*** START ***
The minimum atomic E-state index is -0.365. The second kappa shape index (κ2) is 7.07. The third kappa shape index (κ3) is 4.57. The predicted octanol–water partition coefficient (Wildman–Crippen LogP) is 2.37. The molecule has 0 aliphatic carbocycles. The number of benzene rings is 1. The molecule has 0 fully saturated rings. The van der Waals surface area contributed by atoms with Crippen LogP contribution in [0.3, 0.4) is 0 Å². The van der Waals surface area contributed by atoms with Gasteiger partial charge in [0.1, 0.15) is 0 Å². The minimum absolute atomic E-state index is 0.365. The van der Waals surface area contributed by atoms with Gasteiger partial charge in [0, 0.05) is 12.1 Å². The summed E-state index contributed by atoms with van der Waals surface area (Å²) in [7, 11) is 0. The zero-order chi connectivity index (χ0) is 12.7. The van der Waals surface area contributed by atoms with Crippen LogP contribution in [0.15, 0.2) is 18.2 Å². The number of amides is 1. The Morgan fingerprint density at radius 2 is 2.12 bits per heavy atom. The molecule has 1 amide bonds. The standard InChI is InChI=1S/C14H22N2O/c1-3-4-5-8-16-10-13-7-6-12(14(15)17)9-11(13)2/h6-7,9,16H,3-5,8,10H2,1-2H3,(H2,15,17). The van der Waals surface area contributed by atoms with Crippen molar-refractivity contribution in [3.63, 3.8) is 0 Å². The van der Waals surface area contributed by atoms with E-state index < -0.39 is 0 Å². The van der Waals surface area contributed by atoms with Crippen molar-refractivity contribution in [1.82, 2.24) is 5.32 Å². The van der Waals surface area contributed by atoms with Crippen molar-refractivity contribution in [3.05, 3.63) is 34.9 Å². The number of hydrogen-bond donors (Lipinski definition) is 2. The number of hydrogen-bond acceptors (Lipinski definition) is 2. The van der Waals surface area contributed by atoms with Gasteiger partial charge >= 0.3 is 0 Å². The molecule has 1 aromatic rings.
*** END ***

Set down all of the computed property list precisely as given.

The minimum atomic E-state index is -0.365. The second kappa shape index (κ2) is 7.07. The third kappa shape index (κ3) is 4.57. The predicted octanol–water partition coefficient (Wildman–Crippen LogP) is 2.37. The molecule has 0 aliphatic carbocycles. The number of benzene rings is 1. The molecule has 0 fully saturated rings. The van der Waals surface area contributed by atoms with Crippen LogP contribution in [0.3, 0.4) is 0 Å². The van der Waals surface area contributed by atoms with Gasteiger partial charge in [0.1, 0.15) is 0 Å². The minimum absolute atomic E-state index is 0.365. The van der Waals surface area contributed by atoms with Gasteiger partial charge in [0, 0.05) is 12.1 Å². The summed E-state index contributed by atoms with van der Waals surface area (Å²) in [7, 11) is 0. The zero-order chi connectivity index (χ0) is 12.7. The van der Waals surface area contributed by atoms with Crippen LogP contribution in [0.15, 0.2) is 18.2 Å². The number of amides is 1. The Morgan fingerprint density at radius 2 is 2.12 bits per heavy atom. The molecule has 1 amide bonds. The standard InChI is InChI=1S/C14H22N2O/c1-3-4-5-8-16-10-13-7-6-12(14(15)17)9-11(13)2/h6-7,9,16H,3-5,8,10H2,1-2H3,(H2,15,17). The van der Waals surface area contributed by atoms with Crippen molar-refractivity contribution in [3.63, 3.8) is 0 Å². The van der Waals surface area contributed by atoms with E-state index < -0.39 is 0 Å². The van der Waals surface area contributed by atoms with Crippen molar-refractivity contribution in [1.82, 2.24) is 5.32 Å². The van der Waals surface area contributed by atoms with Crippen molar-refractivity contribution in [3.05, 3.63) is 34.9 Å². The number of hydrogen-bond donors (Lipinski definition) is 2. The number of hydrogen-bond acceptors (Lipinski definition) is 2. The van der Waals surface area contributed by atoms with Gasteiger partial charge >= 0.3 is 0 Å². The molecule has 1 aromatic rings.